A Lot or a Little?
What you will—and won't—find in this movie.
The Rikki Tikki Tavi segment introduces kids to one of Rudyard Kipling's classic stories. Kids interested in animals will note that the mongoose is the mortal enemy of the snake; the narrator explains how a mongoose can fight a snake. The Yankee Doodle Cricket cartoon will teach kids about the Revolutionary War: how Thomas Jefferson penned the Declaration of Independence; that "Don't tread on me" was the motto of the nationalists used on the Gadsden flag; that the bald eagle is our national bird; who Paul Revere is, and most important, what the other meaning of the word "macaroni" is in the patriotic song "Yankee Doodle Dandy."
The Yankee Doodle Cricket special is particularly filled with positive messages about the privilege and responsibility Americans have to protect civil liberties and why it's important to know about the history of the country. The mouse, cricket, and cat are all true patriots who put themselves in harm's way to help fight the British (and inspire the Declaration of Independence). There's even a montage of all the Founding Fathers.
Positive Role Models
Rikki is an honorable mongoose who takes his role as defender of the garden seriously. He looks out for his owners and the other animals in the garden. Harry the Cat, T. Randolph Mouse, and Chester C. Cricket are courageous patriots who help fight for the cause of the American Revolution.
Violence & Scariness
The two cobras, Nag and Nagaina, are frightening; Welles uses a very husky, menacing voice when he plays Nag. The tailorbird tells Rikki that Nag ate one of her eggs when it fell out of the nest. Nag and Nagaina discuss killing the entire family, so Rikki will go away. During a montage about the American Revolution, illustrations of the war (mostly soldiers and cannons) are shown.
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Sex, Romance & Nudity
A male and female firefly embrace, making his bottom light up.
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The term "despotic jerk" is used in the Yankee Doodle segment.
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Drinking, Drugs & Smoking
One character in one segment appears "snockered" (so drunk he can barely walk straight).
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Parents Need to Know
Parents need to know that this DVD features two classic Chuck Jones animated specials: an adaptation of Rudyard Kipling's Rikki Tikki Tavi short story from The Jungle Book, and Jones' own funny fable about how a cat, mouse, and cricket helped start the Revolutionary War called Yankee Doodle Cricket. The Rikki Tikki segment contains a couple of frightening scenes featuring a vicious cobra and his wife, and the Yankee Doodle section shows some illustrated scenes from the American Revolution. If they pay attention, kids will learn a surprising amount about the Revolutionary War -- from who wrote the Declaration of Independence and what the Gadsden flag looks like to who Paul Revere is and what the lyrics to "Yankee Doodle Dandy" mean. To stay in the loop on more movies like this, you can sign up for weekly Family Movie Night emails.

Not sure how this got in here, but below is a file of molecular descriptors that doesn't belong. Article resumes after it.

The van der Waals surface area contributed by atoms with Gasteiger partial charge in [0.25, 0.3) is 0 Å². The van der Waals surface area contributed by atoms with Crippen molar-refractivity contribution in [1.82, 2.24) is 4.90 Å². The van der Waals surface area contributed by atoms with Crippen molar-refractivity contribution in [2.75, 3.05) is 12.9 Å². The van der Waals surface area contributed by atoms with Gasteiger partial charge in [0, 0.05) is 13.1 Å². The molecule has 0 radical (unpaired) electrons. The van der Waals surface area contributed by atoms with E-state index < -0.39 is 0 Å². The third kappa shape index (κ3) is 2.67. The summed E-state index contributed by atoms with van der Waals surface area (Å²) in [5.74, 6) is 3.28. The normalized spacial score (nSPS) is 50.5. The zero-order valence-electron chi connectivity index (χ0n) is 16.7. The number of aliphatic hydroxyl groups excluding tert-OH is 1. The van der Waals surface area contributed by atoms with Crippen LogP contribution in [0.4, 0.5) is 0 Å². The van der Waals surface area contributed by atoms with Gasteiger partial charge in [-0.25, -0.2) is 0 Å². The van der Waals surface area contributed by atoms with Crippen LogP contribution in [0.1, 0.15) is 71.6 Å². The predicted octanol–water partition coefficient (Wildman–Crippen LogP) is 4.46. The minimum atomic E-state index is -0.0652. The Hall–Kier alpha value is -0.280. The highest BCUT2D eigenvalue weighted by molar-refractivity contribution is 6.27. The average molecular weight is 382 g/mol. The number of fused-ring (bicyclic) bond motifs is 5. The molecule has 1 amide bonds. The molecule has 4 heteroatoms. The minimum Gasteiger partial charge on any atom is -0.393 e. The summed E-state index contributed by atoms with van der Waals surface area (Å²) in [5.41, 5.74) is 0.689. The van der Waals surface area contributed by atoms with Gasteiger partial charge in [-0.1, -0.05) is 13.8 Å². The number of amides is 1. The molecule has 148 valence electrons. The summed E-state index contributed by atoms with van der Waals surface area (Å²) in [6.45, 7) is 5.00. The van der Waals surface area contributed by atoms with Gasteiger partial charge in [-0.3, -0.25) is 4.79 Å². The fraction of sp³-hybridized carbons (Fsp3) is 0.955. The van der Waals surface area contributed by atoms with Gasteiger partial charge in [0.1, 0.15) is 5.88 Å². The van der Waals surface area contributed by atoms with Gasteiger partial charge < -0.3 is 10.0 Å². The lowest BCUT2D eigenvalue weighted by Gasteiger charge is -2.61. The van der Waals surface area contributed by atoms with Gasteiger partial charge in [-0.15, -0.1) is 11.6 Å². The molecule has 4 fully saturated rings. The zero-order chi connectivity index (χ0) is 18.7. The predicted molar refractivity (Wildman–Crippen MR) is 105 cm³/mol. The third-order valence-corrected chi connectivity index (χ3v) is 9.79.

Is It Any Good?
Sometimes older cartoons are so dated their appeal is limited, but Jones, like Walt Disney, was a master of his craft. Since it's set in 19th century India, Rikki Tikki Tavi may not be familiar to kids, but the story is pretty universal: pet attempts to rescue his family by fending off a rival. Unlike the Disneyfied Jungle Book, this is a dark and moody depiction of what happens between the animals. But even though the cobras are ruthless killers, Rikki is an optimistic, charming protagonist with some sweet and funny scenes with his human family.
The Yankee Doodle short is signature Jones: the goofy comedian (in this case, the mouse) and the "straightman" (the cat) unintentionally and then wholeheartedly get themselves into a situation that's far bigger than they originally intended. Watching the various situations Harry, Randolph, and Chester navigate is a bit like watching Forrest Gump during the Revolutionary War: they're a part of all these major historical milestones. The trio helps inspire the Declaration Independence, pen the patriotic song "Yankee Doodle" and deliver Paul Revere's message. And finally, finally, kids will stop asking what the word "macaroni" means in its 18th-century context!
Did we miss something on diversity?
Research shows a connection between kids' healthy self-esteem and positive portrayals in media. That's why we've added a new "Diverse Representations" section to our reviews that will be rolling out on an ongoing basis. You can help us help kids by suggesting a diversity update.